Lizards of the World

Herpetologists have no idea how many lizard species there are. When I started planning Lizards of the World there were about 3000 species known worldwide. When I finished my data collection there were 6528; now there are over 7100. Is the true number 10,000 or 50,000? We are gaining about one formally described lizard species a day; taxonomic discoveries have never been faster. But how many lizard species are we losing at the same time?

About half of all lizard species are imperiled by some criterion. Extinction estimates of 30% or more this century have been predicted in high-credibility journals. Invasive species, habitat loss, and climate change are the usual culprits. In general, the dire climate change predictions of the scientific community have not been met, but rather surpassed. In 2020, for example, the predicted 2050 annual acreage lost to wildfires in California was surpassed, 30 years sooner than expected. Given the physics of climate change, our best near-term hope is that the rate of temperature increase will decelerate. We can hope that humanity will suddenly embrace radical shifts in the global economy to preserve a livable planet, but covid experience suggests that compliance with even small requests for human behavioral change will be opposed with lethal ferocity.

Ecologists realize that they do not know enough about ecosystems to adequately predict or ameliorate future changes. Will ecosystems hold together and shift their distributions toward the poles quickly enough to remain within shifting climate envelopes? Will species instead perish because they get ecologically separated from the prey and commensal species on which they depend? Will emerging lizard diseases decimate the survivors? Will habitats be destroyed by long-term droughts and fires? How do ecosystems fall apart? To answer these questions, one needs to understand the ecologies of the constituent species.

We don’t. Only about one-quarter (27%) of the most fundamental ecological traits of lizard species have been described or even speculated upon. For particularly well-studied groups like Anolis lizards, we are ignorant of what 65% of them eat. The genetic relationships among species are rapidly coming into focus, and superb web sites exist to tabulate taxonomic and genetic discoveries in real-time, but natural history and applied ecology are not the stuff pursued by striving scientists. Except for Caribbean islands, no compendium of herpetological natural histories has been prepared, and it is unlikely that a university scientist would be granted tenure for doing so.

We need natural history information, if only to understand retrospectively why ecosystems collapse. The time remaining to study these systems is measured not in decades but in years, as ecosystems worldwide are contorted into systems that behave inexplicably because they are no longer operating within the bounds in which they evolved.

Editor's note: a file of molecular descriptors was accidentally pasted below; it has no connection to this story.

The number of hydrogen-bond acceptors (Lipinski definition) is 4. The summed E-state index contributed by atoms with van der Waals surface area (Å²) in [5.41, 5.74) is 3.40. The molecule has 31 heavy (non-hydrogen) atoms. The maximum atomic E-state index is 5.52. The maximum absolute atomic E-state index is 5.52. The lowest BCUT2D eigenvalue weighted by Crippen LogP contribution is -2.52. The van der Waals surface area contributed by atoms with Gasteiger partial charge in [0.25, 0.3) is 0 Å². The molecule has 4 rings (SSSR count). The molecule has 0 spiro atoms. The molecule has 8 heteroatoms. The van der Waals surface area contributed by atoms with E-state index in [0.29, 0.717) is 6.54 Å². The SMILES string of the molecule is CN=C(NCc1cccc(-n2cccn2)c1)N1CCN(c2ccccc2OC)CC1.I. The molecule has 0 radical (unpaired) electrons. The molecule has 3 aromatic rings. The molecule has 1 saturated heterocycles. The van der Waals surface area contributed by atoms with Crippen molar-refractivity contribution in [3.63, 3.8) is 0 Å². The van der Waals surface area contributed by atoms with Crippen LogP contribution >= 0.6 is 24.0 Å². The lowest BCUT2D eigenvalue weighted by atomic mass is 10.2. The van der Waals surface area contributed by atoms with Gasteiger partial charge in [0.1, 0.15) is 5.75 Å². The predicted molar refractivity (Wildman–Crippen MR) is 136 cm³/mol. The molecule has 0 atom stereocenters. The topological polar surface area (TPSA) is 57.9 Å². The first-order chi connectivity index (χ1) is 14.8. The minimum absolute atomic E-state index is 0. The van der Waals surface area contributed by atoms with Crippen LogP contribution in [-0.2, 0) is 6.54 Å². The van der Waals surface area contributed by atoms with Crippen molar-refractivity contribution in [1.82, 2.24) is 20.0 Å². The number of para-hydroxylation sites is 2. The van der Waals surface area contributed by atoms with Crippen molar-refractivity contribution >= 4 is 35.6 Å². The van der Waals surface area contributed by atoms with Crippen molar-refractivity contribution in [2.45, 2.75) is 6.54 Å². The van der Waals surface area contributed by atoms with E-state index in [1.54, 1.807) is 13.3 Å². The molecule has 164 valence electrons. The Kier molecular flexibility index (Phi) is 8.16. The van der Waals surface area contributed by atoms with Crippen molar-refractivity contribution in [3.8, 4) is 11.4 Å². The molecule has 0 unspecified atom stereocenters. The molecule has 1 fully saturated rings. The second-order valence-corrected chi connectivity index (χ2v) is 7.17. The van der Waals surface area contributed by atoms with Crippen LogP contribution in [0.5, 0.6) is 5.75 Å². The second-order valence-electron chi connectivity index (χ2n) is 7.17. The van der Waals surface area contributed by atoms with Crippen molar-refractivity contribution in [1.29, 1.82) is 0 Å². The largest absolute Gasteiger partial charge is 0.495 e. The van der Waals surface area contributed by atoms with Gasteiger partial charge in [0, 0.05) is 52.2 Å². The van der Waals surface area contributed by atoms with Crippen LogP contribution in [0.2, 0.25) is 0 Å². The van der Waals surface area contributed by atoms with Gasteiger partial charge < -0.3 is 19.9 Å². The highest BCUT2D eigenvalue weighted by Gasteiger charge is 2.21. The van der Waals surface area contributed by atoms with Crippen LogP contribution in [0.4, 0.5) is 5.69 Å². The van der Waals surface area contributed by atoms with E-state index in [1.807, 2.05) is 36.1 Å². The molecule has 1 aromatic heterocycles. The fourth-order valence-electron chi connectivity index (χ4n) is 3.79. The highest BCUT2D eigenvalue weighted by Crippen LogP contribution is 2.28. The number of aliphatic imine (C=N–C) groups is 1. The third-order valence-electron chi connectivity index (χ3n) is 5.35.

For example, we need to understand the selective forces that crafted the natural history patterns we see. Exactly how large are the predation pressures on a given lizard species? How does predation vary with the age of the lizard (these factors affect clutch counts, frequency of reproduction, and growth rates, etc.)? For which species does diet really matter (most lizards seem to be dietary opportunists)? How high a prey density is needed for a sit-and-wait lizard population to survive? What is already known?

Lizards of the World is a place to start. Unlike any previous work of its geographic scope, it does not focus on taxonomy, phylogeny, or genetics. It covers the whole context of biology, by asking what happens in nature. I was surprised by many of the trait distributions I tabulated. The median lizard weighs less than 5 grams (a traditional metal paperclip weighs about 1 g). Big flashy lizards grab researchers’ attention, but most lizards are cryptic, hidden, or inconspicuous. About one-third of species hide in trees; more than one-sixth hide in litter or remain motionless in plain view; one-tenth live underground. Only about one-third are visible to a casual observer. Even the “flying” lizards, which glide from tree to tree and flash their enormous dewlaps and gaudy wing membranes, can disappear in an instant by dodging into vegetation and folding their brightly colored surfaces.

Although many physiologists have focused on sprint speed as a vital component of lizard survival, I was surprised to learn how many lizards specialize in moving slowly. Many of the slow movers are nocturnal and evidently do not want to make noises that would tip off predators. Some slow movers are nearly immobile; they disappear through crypsis. Often, slow movers live in leaf litter and do not want to draw attention to themselves by rustling fallen leaves.

These facts are tabulated in Lizards of the World. I hope that all nature lovers, but especially graduate students, will find among the hundreds of previously underappreciated phenomena one that will stir their scientific juices and get them out in nature watching, while they still have the opportunity.

Order Lizards of the World: Natural History and Taxon Accounts – published on September 1, 2020 – at the following link:

Gordon H. Rodda is a zoologist emeritus at the United States Geological Survey's Fort Collins Science Center. He is the author of Lizards of the World: Natural History and Taxon Accounts and a coeditor of Problem Snake Management: The Habu and Brown Treesnake.